10. Ghanizadeh A. Comorbidity of psychiatric disorders in children and adolescents with alopecia areata in a child and adolescent psychiatry clinical sample. Int J Dermatol. 2008;47(11):1118-1120.
  11. Bilgiç Ö, Bilgiç A, Bahalı K, Bahali A, Gürkan A, Yılmaz S. Psychiatric symptomatology and health-related quality of life in children and adolescents with alopecia areata. J Eur Acad Dermatol Venereol. 2014;28(11):1463-1468.
  12. Lai Y, Yew Y, Kennedy C, Schwartz R. Vitiligo and depression: a systematic review and meta-analysis of observational studies. Br J Dermatol. 2017;177(3):708-718.
  13. Osinubi O, Grainge MJ, Hong L, et al. The prevalence of psychological comorbidity in people with vitiligo: a systematic review and meta-analysis. Br J Dermatol. 2018;178(4):863-878.
  14. Vallerand IA, Lewinson RT, Parsons LM, et al. Vitiligo and major depressive disorder: a bidirectional population-based cohort study. J Am Acad Dermatol. 2019;80(5):1371-1379.
  15. Önen Ö, Kundak S, Özek Erkuran H, Kutlu A, Çakaloz B. Quality of life, depression, and anxiety in Turkish children with vitiligo and their parents. Psychiatry Clin Psychopharmacol. 2019;29(4):492-501.
  16. Bilgiç Ö, Bilgiç A, Akiş H, Eskioğlu F, Kiliç E. Depression, anxiety and health-related quality of life in children and adolescents with vitiligo. Clin Dermatol. 2011;36(4):360-365.
  17. Ucuz I, Altunisik N, Sener S, et al. Quality of life, emotion dysregulation, attention deficit and psychiatric comorbidity in children and adolescent with vitiligo. Clin Exp Dermatol. 2020.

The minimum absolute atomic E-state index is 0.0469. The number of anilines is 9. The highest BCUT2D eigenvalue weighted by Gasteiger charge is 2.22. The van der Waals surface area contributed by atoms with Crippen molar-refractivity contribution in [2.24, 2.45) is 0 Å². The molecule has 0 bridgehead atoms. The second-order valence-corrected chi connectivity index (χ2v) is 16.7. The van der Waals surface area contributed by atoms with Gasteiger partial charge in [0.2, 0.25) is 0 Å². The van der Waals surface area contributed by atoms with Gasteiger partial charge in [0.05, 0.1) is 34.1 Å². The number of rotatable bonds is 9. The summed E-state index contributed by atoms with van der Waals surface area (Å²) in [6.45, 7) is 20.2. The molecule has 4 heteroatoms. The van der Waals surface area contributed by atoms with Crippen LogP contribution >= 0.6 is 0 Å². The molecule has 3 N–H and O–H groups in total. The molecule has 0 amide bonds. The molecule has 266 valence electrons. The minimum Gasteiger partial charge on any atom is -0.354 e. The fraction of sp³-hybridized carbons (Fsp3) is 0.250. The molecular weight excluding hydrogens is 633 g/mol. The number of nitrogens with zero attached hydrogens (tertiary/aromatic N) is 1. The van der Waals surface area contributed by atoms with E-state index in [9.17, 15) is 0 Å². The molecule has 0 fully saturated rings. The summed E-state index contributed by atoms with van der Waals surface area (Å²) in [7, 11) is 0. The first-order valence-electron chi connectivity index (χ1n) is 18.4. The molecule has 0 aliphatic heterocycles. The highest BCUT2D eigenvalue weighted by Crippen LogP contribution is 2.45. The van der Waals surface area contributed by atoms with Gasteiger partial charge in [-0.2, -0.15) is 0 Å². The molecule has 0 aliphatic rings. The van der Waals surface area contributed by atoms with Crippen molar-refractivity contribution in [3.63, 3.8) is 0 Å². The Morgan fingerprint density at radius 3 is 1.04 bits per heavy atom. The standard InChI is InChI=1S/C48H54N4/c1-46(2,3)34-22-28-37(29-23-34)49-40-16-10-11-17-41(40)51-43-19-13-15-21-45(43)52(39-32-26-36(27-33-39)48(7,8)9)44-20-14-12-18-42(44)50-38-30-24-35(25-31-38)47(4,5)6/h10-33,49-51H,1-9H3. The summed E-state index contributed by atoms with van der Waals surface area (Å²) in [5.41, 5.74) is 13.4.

18. Manzoni APDdS, Weber MB, Nagatomi ARdS, Pereira RL, Townsend RZ, Cestari TF. Assessing depression and anxiety in the caregivers of pediatric patients with chronic skin disorders. An Bras Dermatol. 2013;88(6):894-899.
  19. Carroll CL, Balkrishnan R, Feldman SR, Fleischer AB Jr, Manuel JC. The burden of atopic dermatitis: impact on the patient, family, and society. Pediatr Dermatol. 2005;22(3):192-199.
  20. Tekin B, Gurel MS, Topkarci Z, et al. Assessment of quality of life in Turkish children with psoriasis and their caregivers. Pediatr Dermatol. 2018;35(5):651-659.
  21. Olsen EA, Hordinsky MK, Price VH, et al. Alopecia areata investigational assessment guidelines–Part II. J Am Acad Dermatol. 2004;51(3):440-447.
  22. Hamzavi I, Jain H, McLean D, Shapiro J, Zeng H, Lui H. Parametric modeling of narrowband UV-B phototherapy for vitiligo using a novel quantitative tool: the Vitiligo Area Scoring Index. Arch Dermatol. 2004;140(6):677-683.